An NGO in Venezuela leads the task of inspiring girls in vulnerable areas

An NGO in Venezuela leads the task of inspiring girls in vulnerable areas

Venezuela has the lowest rate of female labor participation in Latin America and the Caribbean, according to the Inter-American Development Bank (IDB). The average number of women employed in the region is 47%, while in the country it is 37%

Text: nicole colster


-What are you good at?

-“Sweeping”, answers a girl in Catuche, a popular neighborhood in the center of Caracas.

She is part of the girls and adolescents who live in vulnerable areas of Venezuela and who do not see a clear future beyond being caregivers or domestic workers, according to the NGO Inspiring Girls, which works in 30 countries and has the firm objective of changing that concept.

The response “is an alarm,” Meily Chang, director of Inspiring Girls in Venezuela, told the Voice of America from the auditorium of a school in Caracas, where she organized an event with adolescents.

Venezuela has been experiencing a structural crisis for years that “has influenced how girls and adolescents see themselves in the future,” explains Chang.

The UN agency for refugees (Acnur) indicated last December that 7.1 million Venezuelans left their country of origin in recent years.

And in this context, the NGO points out, many young women are forced to assume the responsibilities of parents who emigrated and left them in charge of younger brothers.

“Many girls right now are assuming the responsibility of being the ones who take care of their little brothers and believe that it is the only role they can play, that of caregivers, when they can be more,” explains Chang, who has led the foundation since 2021.

Chang precisely highlights the case of a young woman from the Paria Peninsula, Sucre state (east), who had to take care of her family when her parents emigrated. Before leaving her, her mother, far from motivating her to study, told the girl: “you don’t work for that”.

“The girl is studying,” celebrates the successful case. “Eventually she writes me: ‘does she know? If I hadn’t received that talk, I wouldn’t have met the psychologist I met at that time, who told me that Social Work was linked to what I wanted to do and I probably wouldn’t have done it’”.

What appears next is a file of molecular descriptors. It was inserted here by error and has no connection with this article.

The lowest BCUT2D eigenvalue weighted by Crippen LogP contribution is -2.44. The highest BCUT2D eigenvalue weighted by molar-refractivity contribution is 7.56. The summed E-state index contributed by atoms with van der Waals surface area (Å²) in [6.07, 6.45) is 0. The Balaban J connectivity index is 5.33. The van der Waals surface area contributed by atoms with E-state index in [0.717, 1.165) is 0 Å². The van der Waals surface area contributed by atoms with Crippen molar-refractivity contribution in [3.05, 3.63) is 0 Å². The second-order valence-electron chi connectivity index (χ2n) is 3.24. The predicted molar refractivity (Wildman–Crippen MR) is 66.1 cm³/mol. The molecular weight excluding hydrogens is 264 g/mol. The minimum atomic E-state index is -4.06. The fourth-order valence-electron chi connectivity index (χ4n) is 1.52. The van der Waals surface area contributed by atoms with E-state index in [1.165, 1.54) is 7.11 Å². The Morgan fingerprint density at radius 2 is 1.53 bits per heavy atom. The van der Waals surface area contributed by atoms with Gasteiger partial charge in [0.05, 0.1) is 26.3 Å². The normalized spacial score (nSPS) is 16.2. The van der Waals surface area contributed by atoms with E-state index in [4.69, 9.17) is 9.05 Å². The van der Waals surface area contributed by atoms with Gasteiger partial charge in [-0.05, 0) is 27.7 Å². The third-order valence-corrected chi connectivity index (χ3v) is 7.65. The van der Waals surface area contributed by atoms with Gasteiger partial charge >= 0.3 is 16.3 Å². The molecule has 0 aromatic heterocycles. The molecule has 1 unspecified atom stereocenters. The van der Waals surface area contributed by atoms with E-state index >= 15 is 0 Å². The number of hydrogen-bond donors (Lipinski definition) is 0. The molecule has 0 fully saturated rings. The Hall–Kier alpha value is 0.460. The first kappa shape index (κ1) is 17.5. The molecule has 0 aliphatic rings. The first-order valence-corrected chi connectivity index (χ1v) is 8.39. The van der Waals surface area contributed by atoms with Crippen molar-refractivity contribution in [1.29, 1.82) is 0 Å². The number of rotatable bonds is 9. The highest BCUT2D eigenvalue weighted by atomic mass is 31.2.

In the talk, Chang asks the girls what challenges they identify when studying. The first thing, she affirms that it is “what our parents think”; followed by “doubts”, “social limitations” and “lack of opportunities in the country”, which is going through an acute crisis that has ended the purchasing power of Venezuelans.

In schools, the responses are more encouraging than when they visit vulnerable areas, somewhat linked to nearby references.

“Girls aspire to be doctors, they want to be police officers, many want to be surgeons. There are girls who have told us that they want to be flight attendants,” she says.

*Read also: Women politicians continue to face “structural obstacles” in the country

Fears of women in Venezuela?

Women engineers share their success stories with the group of adolescents, encouraged by the NGO, with the aim of increasing the professional ambition of the girls.

“How did you cope with the fear of studying such a strong career?” asks one of the young women.

One of the professionals explains the challenges, the effort, the achievement. It’s not easy being a professional in this conservative country, which, like most of the world, presents more opportunities for men.

Venezuela actually has the lowest rate of female labor participation in Latin America and the Caribbean, according to the Inter-American Development Bank (IDB).

The average number of women employed in the region is 47%, while in Venezuela it is 37%.

According to Inspiring Girls, “girls experience a 30% loss of self-confidence between the ages of 8 and 14.”

“I would like to see more talk about self-confidence because normally that is what stops us, the fear of new things, or how one creates that confidence to move forward,” Alexandra Padilla, 17, told VOA. who wants to study foreign trade.

Ruth Saraí, 13, told VOA that “talks like these motivate her,” because “women talk about their problems but they are still in the careers they wanted and love.”

In his case, he leans towards architecture.

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